When he had gone out, Jesus said, “Now the Son of Man has been glorified, and God has been glorified in him. If God has been glorified in him, God will also glorify him in himself and will glorify him at once.” – John 13:21-32
Reflection – Kate Heichler
The holiday meal.
We approach these feasts with anticipation of joy and connection, with family, with community. And often we experience tension and conflict, wearying family patterns as unvarying as the menu always set before us.
This Passover, the holiday feast seems to have been even more fraught with anxiety and foreboding for the disciples – the strange things Jesus was saying, the increase in threats to his life – and theirs.
Guilt by association.
And then there is also an internal threat, a betrayal – who is it who is bringing the power of state and religious authority down upon their heads? And what the hell is Jesus talking about, “glorified?” Please, just pass the bitter herbs and let us eat, and laugh… it’s all going to be okay.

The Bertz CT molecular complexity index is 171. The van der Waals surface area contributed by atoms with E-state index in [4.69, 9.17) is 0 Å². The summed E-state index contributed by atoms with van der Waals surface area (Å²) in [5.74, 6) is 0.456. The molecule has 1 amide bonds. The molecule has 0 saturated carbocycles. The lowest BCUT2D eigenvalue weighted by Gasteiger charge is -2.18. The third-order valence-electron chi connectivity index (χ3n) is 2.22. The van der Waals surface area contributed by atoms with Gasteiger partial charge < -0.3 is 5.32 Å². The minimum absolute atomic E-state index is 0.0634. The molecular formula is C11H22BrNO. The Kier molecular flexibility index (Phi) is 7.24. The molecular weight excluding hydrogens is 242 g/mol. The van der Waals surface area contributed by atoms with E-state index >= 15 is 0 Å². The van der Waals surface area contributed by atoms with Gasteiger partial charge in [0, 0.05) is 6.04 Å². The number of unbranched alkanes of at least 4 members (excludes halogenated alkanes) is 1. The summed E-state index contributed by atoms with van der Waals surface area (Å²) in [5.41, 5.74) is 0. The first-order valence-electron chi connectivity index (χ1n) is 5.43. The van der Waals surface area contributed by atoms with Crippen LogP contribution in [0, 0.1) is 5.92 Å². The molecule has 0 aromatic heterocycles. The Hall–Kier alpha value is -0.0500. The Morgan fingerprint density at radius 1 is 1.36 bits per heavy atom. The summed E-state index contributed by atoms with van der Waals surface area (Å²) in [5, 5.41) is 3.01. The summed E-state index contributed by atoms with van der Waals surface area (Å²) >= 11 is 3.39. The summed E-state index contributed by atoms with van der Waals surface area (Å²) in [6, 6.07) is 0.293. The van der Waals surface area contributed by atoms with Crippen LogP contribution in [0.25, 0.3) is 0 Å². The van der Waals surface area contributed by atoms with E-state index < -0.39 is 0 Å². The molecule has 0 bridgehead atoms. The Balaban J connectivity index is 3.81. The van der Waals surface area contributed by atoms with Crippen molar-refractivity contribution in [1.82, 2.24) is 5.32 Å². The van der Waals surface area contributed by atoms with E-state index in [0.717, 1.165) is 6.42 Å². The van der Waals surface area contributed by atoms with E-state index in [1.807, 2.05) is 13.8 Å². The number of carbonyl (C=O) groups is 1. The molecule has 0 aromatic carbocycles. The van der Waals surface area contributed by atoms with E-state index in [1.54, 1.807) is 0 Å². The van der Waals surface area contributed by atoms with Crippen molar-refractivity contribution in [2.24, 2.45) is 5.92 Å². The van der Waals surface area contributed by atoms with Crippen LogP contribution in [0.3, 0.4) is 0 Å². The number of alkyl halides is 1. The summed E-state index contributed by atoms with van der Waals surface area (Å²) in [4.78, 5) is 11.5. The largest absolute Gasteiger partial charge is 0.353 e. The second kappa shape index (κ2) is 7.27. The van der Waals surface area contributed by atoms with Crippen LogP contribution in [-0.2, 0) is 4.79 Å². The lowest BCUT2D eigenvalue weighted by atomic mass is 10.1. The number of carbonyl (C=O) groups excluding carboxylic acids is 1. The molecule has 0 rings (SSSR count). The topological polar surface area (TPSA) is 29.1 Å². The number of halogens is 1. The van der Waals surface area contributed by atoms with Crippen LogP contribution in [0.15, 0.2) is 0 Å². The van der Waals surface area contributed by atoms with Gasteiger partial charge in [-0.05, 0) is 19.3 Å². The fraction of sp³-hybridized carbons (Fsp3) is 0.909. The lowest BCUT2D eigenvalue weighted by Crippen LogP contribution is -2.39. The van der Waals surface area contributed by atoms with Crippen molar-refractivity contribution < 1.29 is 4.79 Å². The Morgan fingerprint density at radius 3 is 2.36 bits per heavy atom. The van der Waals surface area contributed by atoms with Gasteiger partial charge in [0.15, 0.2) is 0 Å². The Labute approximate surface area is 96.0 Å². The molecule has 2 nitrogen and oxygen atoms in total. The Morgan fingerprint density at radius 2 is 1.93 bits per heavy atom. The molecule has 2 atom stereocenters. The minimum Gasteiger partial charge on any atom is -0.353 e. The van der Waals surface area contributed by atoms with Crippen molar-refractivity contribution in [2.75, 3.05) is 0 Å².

Holy Week always has an underlying unease to it, as we dance closer and closer to the horrific injustice and violence of the Cross. How is it that salvation, freedom, transformation should come about through the very worst that human beings can be? Couldn’t God have chosen a nice, peaceful way to redeem a broken humanity?
We don’t know. These are mysteries. We might take a hint from the way we cure illnesses and heal wounded bodies – often by cutting, by poisoning, bringing a body to wholeness by wielding toxins and small amounts of the disease we are fighting. Was God fighting violence with violence? Subjecting himself to our disease in order to develop the antidote?
These are mysteries. I do believe there is healing in the blood, the blood poured out, the blood cleansed, the blood we receive in sign and symbol every week. Jesus is our Holy Transfusion, God’s answer to our violence. And we are set free.
Posted in Journeying Together - Lent 2013 | Comments Off ← Older posts